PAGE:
By Derek Slater
A couple years ago, French automaker Renault launched a business refurbishing engine components such as pumps and gearboxes, then reselling them at a 30-50 percent discount.
“It is one of the most profitable service lines Renault has established in recent years,” says Markus Zils, managing director of Returnity Partners, a German company focused on helping clients participate in the so-called circular economy.
Is circular economics just another term for recycling or refurbishing?
Proponents contend that it’s much more than that. Rather than merely recovering and finding new value in every component, the goal of a circular economy is to generate jobs and profits while reducing waste. It’s as much about growth—and rethinking how you run the business—as it is about conservation. “Many circular-economy opportunities rely on adopting new business models,” Ken Webster tells Connected Futures.
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Webster is the author of The Circular Economy: A Wealth of Flows and head of innovation at the Ellen MacArthur Foundation, an organization that works with businesses, government agencies, and academic institutions to help transition toward an “economy that is restorative and regenerative by design.”
One company could sell performance-oriented services for their products rather than selling just the products themselves, he says. Another could design “products for disassembly, refurbishment, and resale.”
Frans van Houten, CEO of Royal Philips, sees both approaches working. “In a circular-economy business model, I would like products to come back to me, at the end of their life cycle, as the original designer and manufacturer,” he says in a video produced by the World Economic Forum.
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“Once you get your head around that, why would I actually sell you the product, when you are interested in the benefit of the product? Maybe I stay the owner of the product and just sell you the benefit as a service,” says Houten.
Building a circular business
CEOs have plenty of incentives to move their companies in this direction, pundits and practitioners say. The immediate motivating force for private-sector companies lies in finding new sources of savings and revenue. Executive teams must find opportunities to build a circular business, then figure out what it would take to seize those opportunities.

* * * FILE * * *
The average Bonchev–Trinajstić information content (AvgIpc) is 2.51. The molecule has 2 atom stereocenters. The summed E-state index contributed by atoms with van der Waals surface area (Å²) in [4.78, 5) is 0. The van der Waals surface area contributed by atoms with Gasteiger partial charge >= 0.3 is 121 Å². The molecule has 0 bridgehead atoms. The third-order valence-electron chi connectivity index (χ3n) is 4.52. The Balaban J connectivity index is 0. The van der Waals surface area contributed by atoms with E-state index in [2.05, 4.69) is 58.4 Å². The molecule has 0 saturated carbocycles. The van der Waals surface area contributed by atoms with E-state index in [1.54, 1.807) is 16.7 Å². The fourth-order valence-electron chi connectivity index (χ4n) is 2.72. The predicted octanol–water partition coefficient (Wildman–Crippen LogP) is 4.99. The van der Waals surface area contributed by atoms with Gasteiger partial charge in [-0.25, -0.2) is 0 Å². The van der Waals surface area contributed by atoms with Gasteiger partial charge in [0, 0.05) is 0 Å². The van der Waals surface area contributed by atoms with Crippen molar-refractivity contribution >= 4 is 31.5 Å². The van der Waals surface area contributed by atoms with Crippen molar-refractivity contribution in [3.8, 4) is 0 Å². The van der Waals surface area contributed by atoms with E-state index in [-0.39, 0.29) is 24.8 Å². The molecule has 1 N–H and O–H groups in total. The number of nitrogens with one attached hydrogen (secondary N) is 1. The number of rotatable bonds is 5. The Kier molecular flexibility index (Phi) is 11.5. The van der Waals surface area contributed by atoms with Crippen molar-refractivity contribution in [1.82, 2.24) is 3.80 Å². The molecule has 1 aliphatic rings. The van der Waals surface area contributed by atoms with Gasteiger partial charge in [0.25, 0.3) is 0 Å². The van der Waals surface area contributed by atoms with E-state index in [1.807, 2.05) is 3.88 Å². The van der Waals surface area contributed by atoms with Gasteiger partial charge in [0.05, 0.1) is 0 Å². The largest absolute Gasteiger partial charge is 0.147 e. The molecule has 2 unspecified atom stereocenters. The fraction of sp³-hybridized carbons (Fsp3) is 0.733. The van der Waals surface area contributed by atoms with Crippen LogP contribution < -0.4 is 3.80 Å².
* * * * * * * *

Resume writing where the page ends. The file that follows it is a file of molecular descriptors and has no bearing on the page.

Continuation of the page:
“The Digital Age brings more and more feedback loops,” Webster says, “to monitor asset use, materials, and product flows.”
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Start by checking those feedback loops—including customer communications, customer behavior data, and supply chain data—to understand how your products are consumed and what happens to them at the end of their life cycle.
In a circular economy article for consulting giant McKinsey, Returnity Partners’ Zils outlines four general ways companies can retain or recapture the value of their products, thus participating in the circular economy:
- Sell maintenance contracts to extend product life
- Reuse or redistribute
- Refurbish or remanufacture
- Recycle components and materials
Zils’ framework suggests that the business of collecting end-of-cycle products will grow at the expense of extraction of raw materials and disposal of waste.
A circular economy also implies the growth of the service sector and use of labor, at the expense of traditional manufacturing. However, the Renault example illustrates how traditional companies can shift their approach in sync with these changes and continue to succeed in the market.
Once you’ve spotted potential for a circular approach in your own sector, experts say you should expect more changes and challenges to your business methods, including your product and service designs. With long product life, reuse, and refurbishment as goals, a company might manufacture easy-to-disassemble products made of highly recyclable or durable materials.
“The initial price [of materials] can actually be a little higher,” Philip’s van Houten says. But you need to measure profitability over an eight or even 15-year time frame. “If a product is five percent more expensive to produce,” he adds, “but I get 30 percent of the value of the materials back after eight years, then that’s a great proposition.”
Webster also stresses the importance of creating a favorable policy environment for circular business models. For example, “if taxes and subsidies favor the use of non-renewables rather than increased labor,” then incentives are misaligned, he says. Webster encourages businesses to actively support circular-friendly legislation and to partner with financial institutions that recognize the different value proposition of circular business models.
Embracing a circular business model takes time, Webster notes. CEOs must recognize profitable opportunities and move toward them one step at a time. “Explore early,” he advises. “Get involved in seeing what some of the new business models might mean in practice. Get some experience and data.”
Derek Slater has written about business and technology for more than 20 years and is based in San Francisco.